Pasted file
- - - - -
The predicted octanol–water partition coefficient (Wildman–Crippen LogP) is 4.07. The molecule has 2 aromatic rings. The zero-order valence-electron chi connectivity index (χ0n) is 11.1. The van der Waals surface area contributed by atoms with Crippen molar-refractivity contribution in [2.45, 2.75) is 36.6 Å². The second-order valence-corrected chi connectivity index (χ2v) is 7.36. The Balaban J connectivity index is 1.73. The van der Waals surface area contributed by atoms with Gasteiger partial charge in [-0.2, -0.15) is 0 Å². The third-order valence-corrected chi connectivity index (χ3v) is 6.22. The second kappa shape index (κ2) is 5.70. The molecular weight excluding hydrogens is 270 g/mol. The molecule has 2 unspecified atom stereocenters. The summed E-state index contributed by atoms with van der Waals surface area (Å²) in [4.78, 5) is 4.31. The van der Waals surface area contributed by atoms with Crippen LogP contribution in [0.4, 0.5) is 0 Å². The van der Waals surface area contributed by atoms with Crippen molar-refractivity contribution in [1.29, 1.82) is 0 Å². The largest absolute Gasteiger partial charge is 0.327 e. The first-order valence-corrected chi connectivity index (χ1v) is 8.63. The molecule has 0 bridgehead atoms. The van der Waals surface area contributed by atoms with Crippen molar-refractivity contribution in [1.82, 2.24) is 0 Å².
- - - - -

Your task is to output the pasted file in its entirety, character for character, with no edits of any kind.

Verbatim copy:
The predicted octanol–water partition coefficient (Wildman–Crippen LogP) is 4.07. The molecule has 2 aromatic rings. The zero-order valence-electron chi connectivity index (χ0n) is 11.1. The van der Waals surface area contributed by atoms with Crippen molar-refractivity contribution in [2.45, 2.75) is 36.6 Å². The second-order valence-corrected chi connectivity index (χ2v) is 7.36. The Balaban J connectivity index is 1.73. The van der Waals surface area contributed by atoms with Gasteiger partial charge in [-0.2, -0.15) is 0 Å². The third-order valence-corrected chi connectivity index (χ3v) is 6.22. The second kappa shape index (κ2) is 5.70. The molecular weight excluding hydrogens is 270 g/mol. The molecule has 2 unspecified atom stereocenters. The summed E-state index contributed by atoms with van der Waals surface area (Å²) in [4.78, 5) is 4.31. The van der Waals surface area contributed by atoms with Crippen LogP contribution in [0.4, 0.5) is 0 Å². The van der Waals surface area contributed by atoms with Crippen molar-refractivity contribution in [1.29, 1.82) is 0 Å². The largest absolute Gasteiger partial charge is 0.327 e. The first-order valence-corrected chi connectivity index (χ1v) is 8.63. The molecule has 0 bridgehead atoms. The van der Waals surface area contributed by atoms with Crippen molar-refractivity contribution in [1.82, 2.24) is 0 Å².